Grammar » B1+ Grammar lessons and exercises » Participles as adjectives (-ed/-ing adjectives)
Exercises Explanation Downloads
  • Participles as adjectives (-ed/-ing adjectives)

    Exercise 1

    Choose the correct option for each sentence.

    Page 1 of 2

    1 His new girlfriend _______ him to write a new song. His girlfriend was very ______.
    a.
    b.
    c.
    d.
    2 We were all ______ because the game was very _______.
    a.
    b.
    c.
    d.
    3 Mum _______ me with a cup of chocolate. The chocolate was very ______.
    a.
    b.
    c.
    d.
    4 I was rather ________ by what he said. His words were very _______.
    a.
    b.
    c.
    d.
    5 It _______ me to see my marks at the end of every term. They are usually very _______ marks.

    a.
    b.
    c.
    d.

     

  • -ed/-ing adjectives

    Participial adjectives can be distinguished by their endings, either -ed or -ing.  They come from verbs, and they are called participial adjectives because they have the same endings as verb participles.

    Original verbs

    Many verbs that we can use to express feelings or emotions can be turned into adjectives.

    • Walking up the stairs tires me too much. I’ll take the elevator. (from tire ⇒ tired/tiring)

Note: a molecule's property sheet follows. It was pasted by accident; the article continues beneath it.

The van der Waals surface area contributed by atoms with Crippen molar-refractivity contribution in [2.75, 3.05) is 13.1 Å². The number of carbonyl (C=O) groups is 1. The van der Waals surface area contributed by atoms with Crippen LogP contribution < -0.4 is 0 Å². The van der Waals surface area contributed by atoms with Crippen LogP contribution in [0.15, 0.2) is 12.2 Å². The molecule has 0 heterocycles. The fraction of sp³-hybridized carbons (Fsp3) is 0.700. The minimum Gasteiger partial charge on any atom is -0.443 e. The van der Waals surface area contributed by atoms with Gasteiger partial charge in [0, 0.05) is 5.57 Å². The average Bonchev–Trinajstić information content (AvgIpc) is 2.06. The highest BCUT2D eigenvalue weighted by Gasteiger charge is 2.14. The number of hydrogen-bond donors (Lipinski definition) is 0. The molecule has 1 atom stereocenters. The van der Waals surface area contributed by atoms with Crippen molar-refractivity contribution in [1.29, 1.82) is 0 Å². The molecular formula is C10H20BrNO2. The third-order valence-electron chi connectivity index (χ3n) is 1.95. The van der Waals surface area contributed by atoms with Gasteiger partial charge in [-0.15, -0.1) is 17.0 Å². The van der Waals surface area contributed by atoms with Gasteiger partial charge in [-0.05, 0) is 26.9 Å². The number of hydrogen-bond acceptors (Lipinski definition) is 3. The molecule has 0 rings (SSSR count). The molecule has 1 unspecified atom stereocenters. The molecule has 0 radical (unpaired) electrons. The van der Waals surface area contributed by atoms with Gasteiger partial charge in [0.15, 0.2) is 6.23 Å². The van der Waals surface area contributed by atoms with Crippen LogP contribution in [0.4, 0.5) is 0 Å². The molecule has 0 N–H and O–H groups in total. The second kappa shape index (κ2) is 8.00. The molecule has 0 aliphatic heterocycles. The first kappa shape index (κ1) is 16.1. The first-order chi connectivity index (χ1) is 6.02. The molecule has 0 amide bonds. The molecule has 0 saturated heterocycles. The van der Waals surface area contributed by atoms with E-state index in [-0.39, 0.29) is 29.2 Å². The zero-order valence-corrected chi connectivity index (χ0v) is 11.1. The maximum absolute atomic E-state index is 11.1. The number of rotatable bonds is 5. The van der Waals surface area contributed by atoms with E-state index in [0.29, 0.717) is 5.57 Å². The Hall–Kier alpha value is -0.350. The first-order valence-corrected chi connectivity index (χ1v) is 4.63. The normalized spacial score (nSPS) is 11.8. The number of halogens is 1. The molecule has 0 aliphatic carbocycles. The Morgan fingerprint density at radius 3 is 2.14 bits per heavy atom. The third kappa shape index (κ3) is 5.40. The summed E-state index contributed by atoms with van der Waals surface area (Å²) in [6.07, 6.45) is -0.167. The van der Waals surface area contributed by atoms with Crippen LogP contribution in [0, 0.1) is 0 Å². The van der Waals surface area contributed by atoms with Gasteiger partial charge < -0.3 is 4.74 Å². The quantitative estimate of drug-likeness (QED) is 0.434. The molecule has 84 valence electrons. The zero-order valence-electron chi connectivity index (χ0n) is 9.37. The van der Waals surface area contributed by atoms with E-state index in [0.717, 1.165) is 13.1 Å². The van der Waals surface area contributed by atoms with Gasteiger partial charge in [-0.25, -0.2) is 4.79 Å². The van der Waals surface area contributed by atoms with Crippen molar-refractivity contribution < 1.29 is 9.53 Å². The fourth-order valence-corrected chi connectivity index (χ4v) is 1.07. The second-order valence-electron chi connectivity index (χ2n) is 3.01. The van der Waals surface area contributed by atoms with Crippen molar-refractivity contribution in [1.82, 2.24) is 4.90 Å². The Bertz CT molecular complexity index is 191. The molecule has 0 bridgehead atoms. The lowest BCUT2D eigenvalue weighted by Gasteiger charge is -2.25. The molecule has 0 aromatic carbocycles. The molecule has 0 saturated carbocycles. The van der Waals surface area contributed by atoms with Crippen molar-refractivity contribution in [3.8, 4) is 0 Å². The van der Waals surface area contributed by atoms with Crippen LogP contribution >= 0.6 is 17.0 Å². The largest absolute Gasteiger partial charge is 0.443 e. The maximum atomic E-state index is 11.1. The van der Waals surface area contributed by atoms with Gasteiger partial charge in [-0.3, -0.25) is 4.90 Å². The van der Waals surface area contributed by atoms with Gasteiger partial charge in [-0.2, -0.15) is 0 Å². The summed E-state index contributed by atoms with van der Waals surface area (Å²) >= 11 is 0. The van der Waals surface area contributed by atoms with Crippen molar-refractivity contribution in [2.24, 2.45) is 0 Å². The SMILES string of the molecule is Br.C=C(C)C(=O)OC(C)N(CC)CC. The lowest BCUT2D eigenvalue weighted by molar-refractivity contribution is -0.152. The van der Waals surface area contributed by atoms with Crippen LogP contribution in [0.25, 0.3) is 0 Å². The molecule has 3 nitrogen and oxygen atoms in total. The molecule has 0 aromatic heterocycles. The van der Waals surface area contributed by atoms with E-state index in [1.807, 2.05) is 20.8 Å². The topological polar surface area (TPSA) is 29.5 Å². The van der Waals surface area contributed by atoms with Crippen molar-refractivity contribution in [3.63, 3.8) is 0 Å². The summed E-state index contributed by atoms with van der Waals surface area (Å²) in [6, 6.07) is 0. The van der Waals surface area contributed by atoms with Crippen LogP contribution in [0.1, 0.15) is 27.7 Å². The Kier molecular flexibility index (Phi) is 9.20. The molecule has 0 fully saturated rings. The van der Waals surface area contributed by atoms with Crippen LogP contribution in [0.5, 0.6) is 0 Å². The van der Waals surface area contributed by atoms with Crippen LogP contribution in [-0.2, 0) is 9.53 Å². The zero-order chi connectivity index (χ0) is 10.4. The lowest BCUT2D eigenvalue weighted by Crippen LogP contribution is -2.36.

• You are boring me. Please stop talking. (from bore ⇒ bored/boring)
    • The announcement surprised everyone. (from surprise ⇒ surprised/surprising)

    -ed adjectives

    -ed adjectives are used to describe how people feel. They cannot be used with things because things have no emotions.

    • We’re tired. Can we stop running?
    • I’m bored. Let’s play cards.
    • I was surprised to see her.

    -ing adjectives

    -ing adjectives are used to talk about the things or people that produce those feelings in people.

    • Running is very tiring. We don’t want to run.
    • This film is very boring. Let’s play cards.
    • Her visit was very surprising. We weren’t expecting her.

    Note that a few of these adjectives don’t have an -ing ending; they have an irregular form:

    • offended ⇒ offensive (NOT offending blank)
    • stressed ⇒ stressful (NOT stressing blank)
    • delighted ⇒ delightful
    • impressed ⇒ impressive
    • scared ⇒ scary

    The following are some of the most common verbs expressing feelings and emotions and their present and past participial forms.

    Color-coded chart demonstrating how to form -ed and -ing adjectives from verbs, with three columns showing the base verb, the adjective that describes the feeling it inspires, and the adjective describing how someone feels

  • We are working on this!

    We're developing a NEW LEARNING PLATFORM with a subscription plan that includes additional features at an affordable price. One of those features will be PDF downloads.

    Learn more!

  • Our Books

    Test-English is delighted to announce our new pdf books.

    Learn more!